With the election of the Turkish opposition Republican People’s Party candidate Ekrem Imamoglu as mayor of Istanbul, everyone in Turkey in general and Istanbul in particular is waiting to open files of corruption that have frightened the municipality, especially in the real estate sector, land and imaginary projects, including the new Istanbul airport. However, the Gezi Park events are the most important files expected to be opened by the new mayor.
At the end of May 2013, thousands protested in Istanbul, condemning the construction of a shopping center in Gezi Park near Taksim Square in the center of the city, which later turned into a protest movement across the country against the policies of Erdogan, who was then prime minister.
Gezi Park is one of the few places where opponents of Erdogan can demonstrate and hold activities opposed to his regime, after he turned Istanbul into a concrete jungle.
The Gezi Park protests began against a plan to section off part of the park for investors to build new commercial and residential towers. The protests quickly evolved into violent confrontations that lasted a long time between thousands of citizens – including men, women, young, old, leftist, nationalist, politicized and ordinary citizens – and the state on the other side. As the number of protesters increased and Erdogan’s police attacked demonstrators, 11 people were killed and 8,000 injured.
“Gezi was a rebellion and protest in which the people and workers in Turkey felt free for the first time,” said Fatima Yildirim, who was among the protesters.
However, Gezi Park was not alone. The Istanbul authorities under the Justice and Development Party (AKP) also sectioned off part of the Maçka Democracy Park, one of the oldest parks in Istanbul.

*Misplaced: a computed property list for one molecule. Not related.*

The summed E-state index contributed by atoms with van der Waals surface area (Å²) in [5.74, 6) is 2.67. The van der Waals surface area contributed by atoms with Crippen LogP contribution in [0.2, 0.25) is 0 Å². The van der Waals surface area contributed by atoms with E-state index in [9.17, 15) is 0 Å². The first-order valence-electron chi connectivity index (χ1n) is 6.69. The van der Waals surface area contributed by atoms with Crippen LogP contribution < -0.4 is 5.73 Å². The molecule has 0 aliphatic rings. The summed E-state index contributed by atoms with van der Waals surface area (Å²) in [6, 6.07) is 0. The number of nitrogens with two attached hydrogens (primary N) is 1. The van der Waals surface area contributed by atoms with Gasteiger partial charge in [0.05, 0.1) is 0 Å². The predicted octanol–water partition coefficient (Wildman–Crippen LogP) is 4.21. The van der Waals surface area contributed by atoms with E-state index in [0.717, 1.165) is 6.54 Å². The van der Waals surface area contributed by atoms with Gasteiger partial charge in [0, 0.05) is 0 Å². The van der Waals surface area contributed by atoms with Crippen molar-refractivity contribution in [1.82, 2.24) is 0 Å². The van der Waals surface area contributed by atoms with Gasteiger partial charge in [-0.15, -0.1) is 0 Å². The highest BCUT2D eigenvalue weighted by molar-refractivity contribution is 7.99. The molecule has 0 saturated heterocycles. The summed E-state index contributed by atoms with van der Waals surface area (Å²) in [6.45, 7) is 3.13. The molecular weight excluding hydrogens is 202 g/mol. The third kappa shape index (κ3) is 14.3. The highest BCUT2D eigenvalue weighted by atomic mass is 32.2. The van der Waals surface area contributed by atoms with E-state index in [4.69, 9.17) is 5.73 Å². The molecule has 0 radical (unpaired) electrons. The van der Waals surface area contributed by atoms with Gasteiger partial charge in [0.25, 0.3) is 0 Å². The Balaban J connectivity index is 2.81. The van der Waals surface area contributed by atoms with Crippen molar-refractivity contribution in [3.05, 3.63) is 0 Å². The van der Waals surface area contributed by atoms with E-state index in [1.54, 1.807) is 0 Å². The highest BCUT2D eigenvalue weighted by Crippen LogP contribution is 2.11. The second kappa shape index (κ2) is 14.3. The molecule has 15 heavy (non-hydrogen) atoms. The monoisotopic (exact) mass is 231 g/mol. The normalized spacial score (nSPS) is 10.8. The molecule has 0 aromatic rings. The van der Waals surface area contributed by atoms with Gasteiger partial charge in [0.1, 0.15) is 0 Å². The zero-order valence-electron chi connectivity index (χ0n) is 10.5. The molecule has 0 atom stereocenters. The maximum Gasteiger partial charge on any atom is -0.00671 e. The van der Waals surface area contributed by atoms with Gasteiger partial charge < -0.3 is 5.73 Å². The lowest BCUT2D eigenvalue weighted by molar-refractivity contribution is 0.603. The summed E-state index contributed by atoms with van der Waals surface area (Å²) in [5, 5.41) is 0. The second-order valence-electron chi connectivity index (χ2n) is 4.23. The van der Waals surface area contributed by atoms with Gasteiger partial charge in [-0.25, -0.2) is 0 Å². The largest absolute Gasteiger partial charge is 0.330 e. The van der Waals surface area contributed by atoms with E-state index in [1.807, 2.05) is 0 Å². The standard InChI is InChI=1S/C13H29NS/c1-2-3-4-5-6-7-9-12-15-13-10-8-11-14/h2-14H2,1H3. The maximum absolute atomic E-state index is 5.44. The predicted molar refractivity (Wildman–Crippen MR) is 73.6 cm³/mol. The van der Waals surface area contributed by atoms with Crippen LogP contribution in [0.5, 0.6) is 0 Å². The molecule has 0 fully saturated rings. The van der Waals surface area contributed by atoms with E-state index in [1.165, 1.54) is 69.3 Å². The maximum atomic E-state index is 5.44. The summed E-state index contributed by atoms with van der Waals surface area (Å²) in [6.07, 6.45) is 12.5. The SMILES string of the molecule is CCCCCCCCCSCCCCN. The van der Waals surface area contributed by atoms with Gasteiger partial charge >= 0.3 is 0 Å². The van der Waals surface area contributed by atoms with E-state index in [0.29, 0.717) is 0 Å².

Corruption is also evident in the fact that 117 buildings were built in Istanbul within a very short period of the AKP taking over the city. Reports by the Turkish Parliament’s Seismological Commission, the Istanbul Municipality, and the Federation of Turkish Engineers and Architects said that if an earthquake occurs between 2030 and 2040, it could result in 80,000-625,000 deaths, between 600,000 and 1 million homes destroyed, and financial losses of hundreds of billions of dollars as a result of fraud in the construction of those properties.
According to the environmental performance index published by Yale University each year, due to the destruction of the ecological and natural habitats in Turkey, the country’s ranking declined 33 spots during the rule of the AKP.
In the university’s 2016 report, Turkey ranked 99th out of 180 countries on the overall index, but in the category of environmental and land protection, Turkey ranked 177th. Other countries close in rank to Turkey were Somalia, Afghanistan, Haiti, Libya, Lesotho, Barbados, Syria and Iraq.
Nidal al-Saba’a, an expert on international affairs, said the victory of the Turkish opposition to head the Istanbul municipality would open up files of secret corruption in the municipality.
Saba’a added that Erdogan is “mobilizing all his strength to keep Istanbul under the leadership of his party,” but the opposition has benefited from previous election experiences in maintaining the municipal victory after the bitter experiences the results being changed for Erdogan’s party.
Issues of corrupt deals and commissions that Erdogan and his party would have received will be the subject of investigations in the coming period, Saba’a said, adding that the opposition has come upon a golden opportunity to expel the dictator, expose him to the Turkish people, and show the fact that he is profiting from the people’s money at their expense.
Saba’a expected that Erdogan fears that the elected mayor of Istanbul, Ekrem Imamoglu, will review some files revealing that the Istanbul municipality, in the era of the AKP in 2018, donated 125 million lira to the Turkey Youth and Education Service Foundation (TÜRGEV), headed by Erdogan’s son Bilal Erdogan, and 75 million lira for Sufi order groups. This is expected to accelerate the opening of corruption files by the end of Erdogan’s rule, with Turkey possibly witnessing early presidential elections.